Mouth cancer is a growing problem in the UK. With cases rising year-on-year, more people than ever before are having to face the effects of this destructive and terrible disease.
As part of November’s Mouth Cancer Action Month, we sat down with CEO of the Oral Health Foundation, Dr Nigel Carter OBE, to get answers to some of the most common questions asked about the disease so we could bring you everything you need to know about mouth cancer.
Q. Hi Nigel. Firstly, can you tell us what mouth cancer is?
Quite simply, it is a cancer that occurs in or around the mouth. It can happen anywhere in the oral cavity such as the gums and tongue, or be more widespread like inside the throat, on the neck, or even the lips. Most of us have heard of cancer affecting parts of the body such as the lungs or breasts, but very little is heard about mouth cancer. It’s a disease which often goes under the radar which is why very few of us know what we need to be looking out for.
Q. So what signs of mouth cancer should we be on the lookout for?
There are many initial signs of mouth cancer that everybody should be aware of and should be checking for regularly. The most common symptoms of mouth cancer include an ulcer which does not heal within a couple of weeks, these don’t have to be painful and can appear anywhere in the mouth or on the lips. We should also be on the lookout for any unusual red or white patches in our mouth, again this can be anywhere so we should check the roof, under the tongue and inside of the cheeks for anything which does not seem quite right. Like many other cancers, mouth cancer can also cause lumps to form, so any unusual lumps or bumps in the head or neck need to get checked out straight away by your dentist or doctor.
Q. What causes mouth cancer?
The health implications of smoking are well documented, but mouth cancer often gets overlooked. Most mouth cancer cases globally continue to be as result of smoking and tobacco use, including smokeless tobacco, and it accounts for roughly two in every three mouth cancer cases in the UK. Drinking alcohol to excess is another major risk factor linked with mouth cancer – associated with around a third cases. There is also a huge danger to those who smoke and drink alcohol to excess, they increase their risk of mouth cancer by up to a whopping 30 times. One trend that we have seen lately is a rise in cases linked to the human papillomavirus (HPV), which is transmitted through oral sex. HPV, which also causes cervical cancer, is very common and almost every sexually-active person will get it at some time in their lives but most people with HPV never develop health problems. But for some unfortunate people it can cause abnormal tissue growth and cancers.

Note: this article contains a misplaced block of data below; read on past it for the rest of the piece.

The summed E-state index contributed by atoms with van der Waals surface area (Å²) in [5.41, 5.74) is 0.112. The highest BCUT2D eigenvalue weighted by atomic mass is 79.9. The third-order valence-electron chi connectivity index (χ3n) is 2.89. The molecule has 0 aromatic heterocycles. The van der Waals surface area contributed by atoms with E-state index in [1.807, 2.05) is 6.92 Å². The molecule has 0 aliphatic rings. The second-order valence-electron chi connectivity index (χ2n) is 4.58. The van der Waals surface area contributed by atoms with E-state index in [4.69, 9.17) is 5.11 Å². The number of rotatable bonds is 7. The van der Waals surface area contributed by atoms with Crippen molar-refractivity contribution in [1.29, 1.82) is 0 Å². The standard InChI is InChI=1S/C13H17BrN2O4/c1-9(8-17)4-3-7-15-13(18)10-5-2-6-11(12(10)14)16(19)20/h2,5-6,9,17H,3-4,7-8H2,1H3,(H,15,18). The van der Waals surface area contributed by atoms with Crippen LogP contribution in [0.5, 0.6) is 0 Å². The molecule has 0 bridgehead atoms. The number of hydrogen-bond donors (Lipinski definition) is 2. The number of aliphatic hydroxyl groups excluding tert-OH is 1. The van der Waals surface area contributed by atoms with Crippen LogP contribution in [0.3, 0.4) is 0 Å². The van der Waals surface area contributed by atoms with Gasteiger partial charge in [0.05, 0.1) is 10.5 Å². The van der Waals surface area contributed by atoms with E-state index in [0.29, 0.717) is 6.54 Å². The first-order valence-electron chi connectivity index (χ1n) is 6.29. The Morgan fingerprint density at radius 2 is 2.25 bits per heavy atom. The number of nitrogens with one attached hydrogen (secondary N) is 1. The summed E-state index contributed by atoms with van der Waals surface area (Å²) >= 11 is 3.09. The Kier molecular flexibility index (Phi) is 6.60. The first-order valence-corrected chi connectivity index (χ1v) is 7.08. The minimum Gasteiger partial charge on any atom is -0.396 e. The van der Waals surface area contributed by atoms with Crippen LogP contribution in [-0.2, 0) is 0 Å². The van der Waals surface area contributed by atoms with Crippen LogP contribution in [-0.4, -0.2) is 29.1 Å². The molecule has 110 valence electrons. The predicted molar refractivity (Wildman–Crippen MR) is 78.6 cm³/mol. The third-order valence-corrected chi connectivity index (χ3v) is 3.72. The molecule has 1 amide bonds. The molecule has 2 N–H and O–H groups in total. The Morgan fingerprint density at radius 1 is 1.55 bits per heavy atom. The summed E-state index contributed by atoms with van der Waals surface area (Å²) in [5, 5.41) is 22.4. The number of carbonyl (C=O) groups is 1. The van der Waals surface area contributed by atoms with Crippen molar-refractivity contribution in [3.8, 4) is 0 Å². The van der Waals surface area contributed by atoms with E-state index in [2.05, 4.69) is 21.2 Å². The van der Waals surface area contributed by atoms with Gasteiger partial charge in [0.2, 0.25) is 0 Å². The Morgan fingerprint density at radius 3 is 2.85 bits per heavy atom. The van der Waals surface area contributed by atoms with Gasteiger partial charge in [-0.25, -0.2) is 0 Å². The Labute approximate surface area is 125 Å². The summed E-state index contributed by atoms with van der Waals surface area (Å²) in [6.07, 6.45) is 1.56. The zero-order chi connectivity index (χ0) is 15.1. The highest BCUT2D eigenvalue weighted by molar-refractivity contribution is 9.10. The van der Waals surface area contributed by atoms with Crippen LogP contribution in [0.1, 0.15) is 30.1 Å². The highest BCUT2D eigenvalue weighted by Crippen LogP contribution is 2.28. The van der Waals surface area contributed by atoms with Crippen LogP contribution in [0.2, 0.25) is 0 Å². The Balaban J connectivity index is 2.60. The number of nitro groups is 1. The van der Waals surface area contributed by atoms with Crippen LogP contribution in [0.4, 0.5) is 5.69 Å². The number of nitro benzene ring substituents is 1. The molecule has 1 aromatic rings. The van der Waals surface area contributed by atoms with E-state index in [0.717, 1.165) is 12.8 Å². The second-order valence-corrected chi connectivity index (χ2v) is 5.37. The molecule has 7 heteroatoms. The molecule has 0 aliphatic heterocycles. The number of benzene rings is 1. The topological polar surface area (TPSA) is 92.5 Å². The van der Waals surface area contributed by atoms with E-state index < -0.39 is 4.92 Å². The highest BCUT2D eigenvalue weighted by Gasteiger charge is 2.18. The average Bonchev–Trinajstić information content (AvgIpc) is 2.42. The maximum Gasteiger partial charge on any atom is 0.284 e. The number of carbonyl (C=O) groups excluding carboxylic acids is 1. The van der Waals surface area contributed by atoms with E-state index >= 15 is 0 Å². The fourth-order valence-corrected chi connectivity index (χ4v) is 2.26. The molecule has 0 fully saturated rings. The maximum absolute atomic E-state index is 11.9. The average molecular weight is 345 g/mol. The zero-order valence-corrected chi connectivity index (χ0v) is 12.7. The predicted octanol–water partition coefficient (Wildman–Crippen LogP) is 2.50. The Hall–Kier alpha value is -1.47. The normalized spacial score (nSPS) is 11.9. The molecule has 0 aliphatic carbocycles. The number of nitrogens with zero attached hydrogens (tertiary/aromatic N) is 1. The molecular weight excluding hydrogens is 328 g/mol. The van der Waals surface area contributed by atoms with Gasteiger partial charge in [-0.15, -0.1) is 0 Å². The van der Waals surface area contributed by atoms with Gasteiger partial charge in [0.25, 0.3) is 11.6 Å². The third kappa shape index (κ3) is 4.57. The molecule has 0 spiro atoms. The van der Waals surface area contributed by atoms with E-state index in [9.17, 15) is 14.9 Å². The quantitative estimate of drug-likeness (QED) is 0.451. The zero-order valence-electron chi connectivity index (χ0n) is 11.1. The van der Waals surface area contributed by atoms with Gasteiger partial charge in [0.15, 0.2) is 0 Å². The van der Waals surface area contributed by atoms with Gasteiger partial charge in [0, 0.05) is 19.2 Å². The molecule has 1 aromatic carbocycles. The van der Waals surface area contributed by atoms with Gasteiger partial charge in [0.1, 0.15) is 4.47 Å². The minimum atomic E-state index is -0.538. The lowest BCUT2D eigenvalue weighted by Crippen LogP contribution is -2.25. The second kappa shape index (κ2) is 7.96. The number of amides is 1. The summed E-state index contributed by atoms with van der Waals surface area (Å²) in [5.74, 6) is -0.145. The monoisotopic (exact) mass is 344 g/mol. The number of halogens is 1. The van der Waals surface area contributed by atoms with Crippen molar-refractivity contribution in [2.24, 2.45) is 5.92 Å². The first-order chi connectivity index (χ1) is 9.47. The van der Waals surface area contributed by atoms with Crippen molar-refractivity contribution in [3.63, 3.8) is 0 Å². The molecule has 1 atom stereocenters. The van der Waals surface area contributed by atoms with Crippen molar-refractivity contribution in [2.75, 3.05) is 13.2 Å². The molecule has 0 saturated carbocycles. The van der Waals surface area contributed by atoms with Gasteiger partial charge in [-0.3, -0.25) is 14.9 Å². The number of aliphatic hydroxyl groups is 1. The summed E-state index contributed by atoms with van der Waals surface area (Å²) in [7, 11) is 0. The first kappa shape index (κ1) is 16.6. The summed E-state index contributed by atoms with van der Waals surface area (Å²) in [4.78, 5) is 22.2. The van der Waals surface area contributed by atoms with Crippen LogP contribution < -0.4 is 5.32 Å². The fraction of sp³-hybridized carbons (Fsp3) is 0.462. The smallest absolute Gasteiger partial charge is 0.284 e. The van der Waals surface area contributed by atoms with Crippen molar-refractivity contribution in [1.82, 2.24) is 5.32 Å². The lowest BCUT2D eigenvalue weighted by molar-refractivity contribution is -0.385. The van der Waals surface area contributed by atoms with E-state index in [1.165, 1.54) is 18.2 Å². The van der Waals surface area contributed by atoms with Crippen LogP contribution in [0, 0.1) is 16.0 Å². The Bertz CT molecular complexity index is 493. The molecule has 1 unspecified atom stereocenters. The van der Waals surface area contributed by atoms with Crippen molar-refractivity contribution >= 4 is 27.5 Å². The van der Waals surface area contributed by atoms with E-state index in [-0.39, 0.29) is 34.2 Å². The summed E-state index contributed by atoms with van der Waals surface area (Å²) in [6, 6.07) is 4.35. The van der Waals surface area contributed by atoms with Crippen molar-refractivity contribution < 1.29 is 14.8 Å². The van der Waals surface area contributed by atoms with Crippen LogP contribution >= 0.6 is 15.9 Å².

Q. Am I at risk of mouth cancer?
In a word, yes. Everybody is at risk of developing mouth cancer. As well as the causes previously highlighted poor diet, low in whole fruits and vegetables, and even the environment we live in can play a factor in mouth cancer developing. Traditionally, mouth cancer has been thought of as a ‘man’s disease’ but more and more cases are being seen in younger people and women, the main thing is to be aware of the signs and symptoms and to be checking for them regularly.
Q. What should I do if I think I have a symptom of mouth cancer?
Time is key when it comes to mouth cancer, if you believe you or someone close to you has any symptom that could be related to the disease you should get it checked out by your dentist or doctor straight away, do not under any circumstance leave it to see if it will go away by itself.
Q. Why are cases of mouth cancer increasing so quickly?
While it’s important to remember that anybody can be diagnosed with mouth cancer, more than 90% of cases are estimated to be linked to our own lifestyles choices. Many more cases in recent years have been linked to HPV, but unfortunately not enough people are aware of the relationship between HPV and mouth cancer. Only by spreading awareness of the sign, symptoms and causes of mouth cancer can we help to bring about a change in this trend.
Q. What are my chances of beating mouth cancer?
Like previously mentioned time is key when it comes to beating mouth cancer. If your symptoms are picked up early enough, then the treatment and surgery is relatively straight forward and your chances of beating the disease is about 90%. But unfortunately, far too many cases are picked up late as people are unable to recognise the initial symptoms or even think they are at risk. If this is the case then the cancer may have spread to other areas, such as the lymph nodes, which makes its increasingly hard to treat. The chances of beating mouth cancer if this is the case is about 50%, but due to the extent of the treatment it can even then leave you with problems which you may currently take for granted, such as breathing, eating, drinking and even communicating.
Q. Will my dentist check me for signs of mouth cancer?
Your dentist has a commitment to carry out a visual check for mouth cancer during every regular check-up, many people are not even aware that it is even taking place. When your dentists is pulling your cheeks around with their mirror is when they are looking for anything unusual. There is no problem asking your dentist about a check if you are unsure about anything and they will be very happy to discuss it with you. The checks are nothing to be worried about but if you are there is an excellent video available on the Denplan website which shows what is involved in a mouth cancer check at your dentist.